Joseph Batka at work in NYC DOC Engineering Bureau September, 1949.
Chief Architect Batka Had Degrees
But Also Kept His Keeper's Cards
Joseph Batka has contributed scanned images of a "Prison Keepers Association" Card from 1937 (both sides) to New York Correction History Society's artifact photo gallery. The NYCHS webmaster has slightly enhanced the images to make them more readable, but has not changed their content or general appearance.

The holder of the card was the contributor's father Joseph Batka Jr (now deceased), the same Joseph Batka (Chief Architect) mentioned in this site's archived article about the opening of the Rikers Island bridge.

The Prison Keepers Association was a forerunner of the Correction Officers' Benevolent Association.

Note that the back of the card, shown below, recorded the 25 cents monthly dues payments to which association delegates' signatures attested.

Chief Architect Batka had started out as a prison keeper in 1936, became a captain eight years later, and became Deputy Warden eight years after that.

Meanwhile, he attended architectural classes at night to earn a degree in that discipline and his license. He went from architect in 1954 to senior architect in 1960 to administrative architect in 1969.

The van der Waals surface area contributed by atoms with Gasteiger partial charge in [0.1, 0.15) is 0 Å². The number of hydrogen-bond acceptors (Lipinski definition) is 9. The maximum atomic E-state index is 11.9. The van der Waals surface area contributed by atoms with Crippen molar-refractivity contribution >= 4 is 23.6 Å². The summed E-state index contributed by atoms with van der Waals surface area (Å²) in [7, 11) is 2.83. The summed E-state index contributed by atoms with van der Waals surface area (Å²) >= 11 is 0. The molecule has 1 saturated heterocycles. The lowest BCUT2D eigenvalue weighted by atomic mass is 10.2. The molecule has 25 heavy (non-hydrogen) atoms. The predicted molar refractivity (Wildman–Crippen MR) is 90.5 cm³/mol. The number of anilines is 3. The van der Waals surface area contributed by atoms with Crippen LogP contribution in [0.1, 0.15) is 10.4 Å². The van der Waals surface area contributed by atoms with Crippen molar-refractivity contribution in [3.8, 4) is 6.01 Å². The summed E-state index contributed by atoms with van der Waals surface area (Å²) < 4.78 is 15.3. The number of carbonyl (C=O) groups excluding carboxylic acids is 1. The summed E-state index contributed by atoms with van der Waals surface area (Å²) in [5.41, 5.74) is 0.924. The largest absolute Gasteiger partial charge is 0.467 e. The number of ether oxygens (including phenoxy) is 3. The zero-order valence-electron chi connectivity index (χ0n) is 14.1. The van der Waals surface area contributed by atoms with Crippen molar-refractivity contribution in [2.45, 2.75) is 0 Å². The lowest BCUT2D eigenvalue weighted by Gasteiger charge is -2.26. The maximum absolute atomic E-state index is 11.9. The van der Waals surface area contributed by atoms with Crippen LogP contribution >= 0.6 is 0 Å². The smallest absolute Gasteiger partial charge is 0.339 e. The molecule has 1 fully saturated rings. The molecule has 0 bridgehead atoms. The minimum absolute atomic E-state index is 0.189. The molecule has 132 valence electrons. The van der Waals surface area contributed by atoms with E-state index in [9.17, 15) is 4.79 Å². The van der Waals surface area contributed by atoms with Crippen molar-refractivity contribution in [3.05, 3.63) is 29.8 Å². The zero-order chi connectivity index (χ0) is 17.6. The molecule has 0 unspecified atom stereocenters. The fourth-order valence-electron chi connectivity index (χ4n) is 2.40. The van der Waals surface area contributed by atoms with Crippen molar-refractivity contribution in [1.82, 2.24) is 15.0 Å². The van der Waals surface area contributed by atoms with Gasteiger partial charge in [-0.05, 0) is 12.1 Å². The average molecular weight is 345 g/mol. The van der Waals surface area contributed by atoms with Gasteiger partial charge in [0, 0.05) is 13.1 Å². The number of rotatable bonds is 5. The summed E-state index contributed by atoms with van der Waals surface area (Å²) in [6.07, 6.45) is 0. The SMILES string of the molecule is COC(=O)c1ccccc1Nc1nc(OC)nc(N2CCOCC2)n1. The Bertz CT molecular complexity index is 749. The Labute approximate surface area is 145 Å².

His son Joseph provides the career outline:

  • Prison Keeper -- December 16, 1936
  • Captain -- January 16, 1944
  • Deputy Warden -- February 21, 1952
  • Architect -- June 16, 1954
  • Senior Architect -- August 25, 1960
  • Adminstrative Architect -- July 14, 1969
  • Retired -- October 23, 1971

Click to access postcard.
His son Joseph also provided the New York Correction History Society with three digital images of his father: the 1949 photo of him at work in the DOC engineering bureau (top of page), a 1936 photo of him in his Prison Keeper's Uniform (left), and a 1938 photo montage postcard (size 4x6 inches) showing Keeper Batka and the Rikers Island penitentiary.

Note shield position in the two images. Was postcard portrait was flipped horizontally?
Click on the image of Keeper Batka (right) to access the larger postcard photo montage image (68K) from which it is taken. The Batka family is also making available to the society a copy of an article he wrote for the American Journal of Correction, entitled "Penthouse Jail Myths" with a foreword by Commissioner Anna M. Kross.

If you have artifacts of New York correctional history, please consider sending us digital images of them or photos of them that we can scan into digital images, along with brief descriptions.

We will post the images and descriptions in this Correction Artifacts Photo Gallery section.

To make arrangements, e-mail us at (Please include the term "Correction Gallery" as part of the e-mail subject title and a callback phone number in the body of your message.)

The bridge opening article from the Spring 1967 Correction Sidelights newsletter can be found listed on the New York City Department of Correction history menu under "Bridges."

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